I thought I should check in about how my writing is going since the serious truncation of my work time.
It’s, um, not going.
I was on page 156 two weeks ago and I’m still on page 156. It’s clear I’m not going to make my December 31st deadline. I go to the coffee shop on the weekends now, and that’s something, but it is much more difficult to get into the rhythm of the narrative with only two days of writing a week.
The flip side—the bright side—is that my mornings are less hectic. I have more time with the girls, and we can run errands and vacuum and play. (More playing and a cleaner house are good things, no?) On the mornings Zoë is in school, Stella and I sometimes go to the coffee shop together. She eats a doughnut and draws pictures with stories, and I can get a little work done. But not memoir work. I cannot immerse myself in a chapter when my dear girl needs me to help spell the words that make up her narrative. So I check e-mail and do class prep and update my website—all things that need to be done—and help my budding writer create fiction. It would be difficult to complain about that.
But I am anxious to get back to the memoir. I met with my writing group—my wonderful, smart writing group—last night and they got me thinking about the structure of my chapters. There is a lot of narrative urgency in my book—it’s inherent in the subject—but I’m at a point where I need to think more closely about the shape of my chapters. The book is chronological, very chronological, and I realize that this could become tiresome, plodding, in the middle of the book. (Which would, in fact, reflect the nature of having your baby in the NICU.) But still, I don’t want the reading to be so plodding that it becomes boring. God, no.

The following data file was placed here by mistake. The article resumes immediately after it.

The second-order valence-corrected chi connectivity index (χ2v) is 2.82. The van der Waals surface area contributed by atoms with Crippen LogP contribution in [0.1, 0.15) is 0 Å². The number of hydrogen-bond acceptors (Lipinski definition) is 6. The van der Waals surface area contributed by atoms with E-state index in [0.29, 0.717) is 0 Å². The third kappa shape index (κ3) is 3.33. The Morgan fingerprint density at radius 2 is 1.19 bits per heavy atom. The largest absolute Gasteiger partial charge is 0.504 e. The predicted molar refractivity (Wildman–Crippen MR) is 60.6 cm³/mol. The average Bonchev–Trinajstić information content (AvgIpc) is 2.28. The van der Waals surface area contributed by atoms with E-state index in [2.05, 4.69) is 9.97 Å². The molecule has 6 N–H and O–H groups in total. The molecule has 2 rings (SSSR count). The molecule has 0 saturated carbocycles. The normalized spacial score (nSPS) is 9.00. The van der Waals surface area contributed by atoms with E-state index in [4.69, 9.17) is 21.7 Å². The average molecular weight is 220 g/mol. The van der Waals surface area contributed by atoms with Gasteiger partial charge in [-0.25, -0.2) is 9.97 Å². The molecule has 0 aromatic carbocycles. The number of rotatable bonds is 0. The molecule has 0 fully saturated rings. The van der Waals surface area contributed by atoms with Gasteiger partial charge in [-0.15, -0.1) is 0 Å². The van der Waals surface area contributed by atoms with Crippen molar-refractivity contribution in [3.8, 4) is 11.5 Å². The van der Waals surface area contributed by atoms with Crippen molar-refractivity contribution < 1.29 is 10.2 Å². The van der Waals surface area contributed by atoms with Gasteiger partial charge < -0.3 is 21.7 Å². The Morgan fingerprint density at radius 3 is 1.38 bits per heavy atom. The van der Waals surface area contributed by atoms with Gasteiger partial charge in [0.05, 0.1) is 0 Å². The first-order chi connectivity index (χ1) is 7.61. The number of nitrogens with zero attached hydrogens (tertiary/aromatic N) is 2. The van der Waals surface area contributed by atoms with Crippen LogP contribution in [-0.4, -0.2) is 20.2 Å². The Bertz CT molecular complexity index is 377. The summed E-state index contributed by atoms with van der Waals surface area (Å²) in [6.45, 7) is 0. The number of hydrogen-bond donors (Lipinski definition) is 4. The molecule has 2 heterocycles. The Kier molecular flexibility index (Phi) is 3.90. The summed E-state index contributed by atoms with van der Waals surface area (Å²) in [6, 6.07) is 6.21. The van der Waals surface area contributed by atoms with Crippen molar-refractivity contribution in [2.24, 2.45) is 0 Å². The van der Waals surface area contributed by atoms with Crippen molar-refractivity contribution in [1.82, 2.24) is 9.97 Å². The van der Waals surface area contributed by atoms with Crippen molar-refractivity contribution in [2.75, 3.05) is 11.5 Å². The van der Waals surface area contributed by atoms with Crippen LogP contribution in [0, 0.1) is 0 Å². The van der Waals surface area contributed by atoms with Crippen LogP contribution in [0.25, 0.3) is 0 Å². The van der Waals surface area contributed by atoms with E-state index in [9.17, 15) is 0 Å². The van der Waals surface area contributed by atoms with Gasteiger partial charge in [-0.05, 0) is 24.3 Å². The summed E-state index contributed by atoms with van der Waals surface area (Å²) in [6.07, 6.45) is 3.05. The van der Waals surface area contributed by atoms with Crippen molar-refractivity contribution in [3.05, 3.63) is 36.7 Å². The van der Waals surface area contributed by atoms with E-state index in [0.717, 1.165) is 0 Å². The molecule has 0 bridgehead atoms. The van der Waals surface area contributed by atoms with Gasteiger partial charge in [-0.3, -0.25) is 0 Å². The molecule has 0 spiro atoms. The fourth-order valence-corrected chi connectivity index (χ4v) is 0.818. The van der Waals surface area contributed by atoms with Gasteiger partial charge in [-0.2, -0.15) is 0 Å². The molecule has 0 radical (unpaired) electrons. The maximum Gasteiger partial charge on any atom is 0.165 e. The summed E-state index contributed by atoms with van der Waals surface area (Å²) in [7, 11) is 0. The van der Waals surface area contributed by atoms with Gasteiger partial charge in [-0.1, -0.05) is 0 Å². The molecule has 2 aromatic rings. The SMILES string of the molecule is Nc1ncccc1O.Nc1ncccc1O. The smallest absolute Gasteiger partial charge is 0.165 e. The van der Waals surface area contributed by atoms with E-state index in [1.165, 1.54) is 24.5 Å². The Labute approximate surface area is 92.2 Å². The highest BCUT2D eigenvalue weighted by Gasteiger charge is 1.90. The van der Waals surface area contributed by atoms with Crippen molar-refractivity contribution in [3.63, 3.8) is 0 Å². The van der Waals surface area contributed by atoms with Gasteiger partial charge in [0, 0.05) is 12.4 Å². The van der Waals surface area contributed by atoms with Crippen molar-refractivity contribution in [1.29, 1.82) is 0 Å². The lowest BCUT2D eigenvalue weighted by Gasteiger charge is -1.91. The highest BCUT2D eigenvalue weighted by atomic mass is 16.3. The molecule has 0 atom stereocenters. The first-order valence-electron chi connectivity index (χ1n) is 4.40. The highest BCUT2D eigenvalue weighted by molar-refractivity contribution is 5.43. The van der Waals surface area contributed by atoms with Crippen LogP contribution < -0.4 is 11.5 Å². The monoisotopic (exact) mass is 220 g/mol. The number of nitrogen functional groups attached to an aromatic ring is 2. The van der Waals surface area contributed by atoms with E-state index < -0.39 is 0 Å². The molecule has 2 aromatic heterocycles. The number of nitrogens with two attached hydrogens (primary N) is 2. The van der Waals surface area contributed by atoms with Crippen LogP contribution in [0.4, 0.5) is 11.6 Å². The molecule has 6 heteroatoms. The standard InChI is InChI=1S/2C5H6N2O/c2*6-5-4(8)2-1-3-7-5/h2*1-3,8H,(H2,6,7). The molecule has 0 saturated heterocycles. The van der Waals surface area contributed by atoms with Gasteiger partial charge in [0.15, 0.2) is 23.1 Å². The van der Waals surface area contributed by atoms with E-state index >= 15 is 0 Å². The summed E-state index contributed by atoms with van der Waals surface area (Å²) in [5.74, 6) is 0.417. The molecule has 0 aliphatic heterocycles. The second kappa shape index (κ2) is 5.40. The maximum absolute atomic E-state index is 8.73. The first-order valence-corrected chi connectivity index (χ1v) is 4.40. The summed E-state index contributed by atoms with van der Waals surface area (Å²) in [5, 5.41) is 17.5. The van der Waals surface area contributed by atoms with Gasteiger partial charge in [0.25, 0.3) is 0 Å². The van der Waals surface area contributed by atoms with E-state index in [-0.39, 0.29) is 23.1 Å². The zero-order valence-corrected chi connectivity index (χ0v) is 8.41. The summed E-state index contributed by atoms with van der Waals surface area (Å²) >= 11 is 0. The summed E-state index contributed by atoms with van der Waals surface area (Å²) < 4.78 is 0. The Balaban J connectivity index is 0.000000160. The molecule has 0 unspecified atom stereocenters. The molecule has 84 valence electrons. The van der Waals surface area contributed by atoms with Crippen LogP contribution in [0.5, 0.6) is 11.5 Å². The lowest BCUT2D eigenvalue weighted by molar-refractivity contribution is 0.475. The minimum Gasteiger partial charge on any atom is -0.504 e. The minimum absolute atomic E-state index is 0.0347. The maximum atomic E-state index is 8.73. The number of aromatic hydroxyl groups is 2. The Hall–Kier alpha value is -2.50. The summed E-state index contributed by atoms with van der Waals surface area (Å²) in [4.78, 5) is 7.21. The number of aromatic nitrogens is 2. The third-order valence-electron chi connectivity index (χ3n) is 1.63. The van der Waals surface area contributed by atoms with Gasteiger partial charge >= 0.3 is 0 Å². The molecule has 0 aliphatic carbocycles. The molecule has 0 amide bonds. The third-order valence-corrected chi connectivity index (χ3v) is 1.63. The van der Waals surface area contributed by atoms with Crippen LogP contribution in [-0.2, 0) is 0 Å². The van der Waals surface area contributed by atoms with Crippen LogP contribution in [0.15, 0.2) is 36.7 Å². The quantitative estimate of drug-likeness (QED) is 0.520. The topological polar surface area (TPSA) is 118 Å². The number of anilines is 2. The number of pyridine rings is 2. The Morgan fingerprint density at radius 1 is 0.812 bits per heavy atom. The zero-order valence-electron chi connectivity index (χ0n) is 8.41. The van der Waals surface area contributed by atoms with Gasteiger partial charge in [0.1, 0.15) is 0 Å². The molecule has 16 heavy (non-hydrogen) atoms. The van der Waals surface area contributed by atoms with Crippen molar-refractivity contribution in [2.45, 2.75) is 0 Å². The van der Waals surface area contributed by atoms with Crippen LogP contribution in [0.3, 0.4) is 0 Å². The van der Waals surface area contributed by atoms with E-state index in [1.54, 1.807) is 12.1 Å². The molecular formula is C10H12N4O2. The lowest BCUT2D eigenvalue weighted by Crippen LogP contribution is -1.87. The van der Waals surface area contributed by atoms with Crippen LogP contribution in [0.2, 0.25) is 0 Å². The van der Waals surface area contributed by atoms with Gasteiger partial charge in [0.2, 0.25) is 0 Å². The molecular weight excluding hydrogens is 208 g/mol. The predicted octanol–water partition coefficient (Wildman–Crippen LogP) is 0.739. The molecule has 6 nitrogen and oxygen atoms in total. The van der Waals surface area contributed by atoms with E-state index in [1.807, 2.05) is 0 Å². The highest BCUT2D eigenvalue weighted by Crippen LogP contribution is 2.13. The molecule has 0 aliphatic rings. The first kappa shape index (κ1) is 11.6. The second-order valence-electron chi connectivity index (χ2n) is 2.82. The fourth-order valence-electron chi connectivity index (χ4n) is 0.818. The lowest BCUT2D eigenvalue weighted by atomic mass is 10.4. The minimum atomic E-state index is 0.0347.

One of my lovely writing group members suggested a more thematic approach, that each chapter in the middle of the book tackle a theme. I was actually moving in that direction in later chapters, but oh, the thought of going back to these “finished” chapters and rearranging—again—and rewriting—more—makes me very tired. I’m getting so very sick of this book.
But I do love to think about structure. It is, perhaps, my favorite craft issue. What structure will best serve the subject, the story? How can structure change the way people absorb the narrative? These questions, and the care with which most nonfiction writers take as they work on the structure of their writing, make it clear—yet again—that memoir is not mere transcription. It is, like fiction, like poetry, crafted.
I can’t do anything about the structure of my chapters today, of course, or even tomorrow. But I’ll think about it—“noodle on it” as one of my wonderful students says. I’ll noodle on it as I cut out Curious George paper dolls with Stella, as I run to Target and the grocery store, as I put Zoë’s clothes back on her for the ninth time (I swear that child wants to run free), as I sauté vegetables, as I cuddle in with D to watch Mad Men (our latest series addiction). And in a few days or even a few weeks, I’ll find the time to make the changes. I will, right?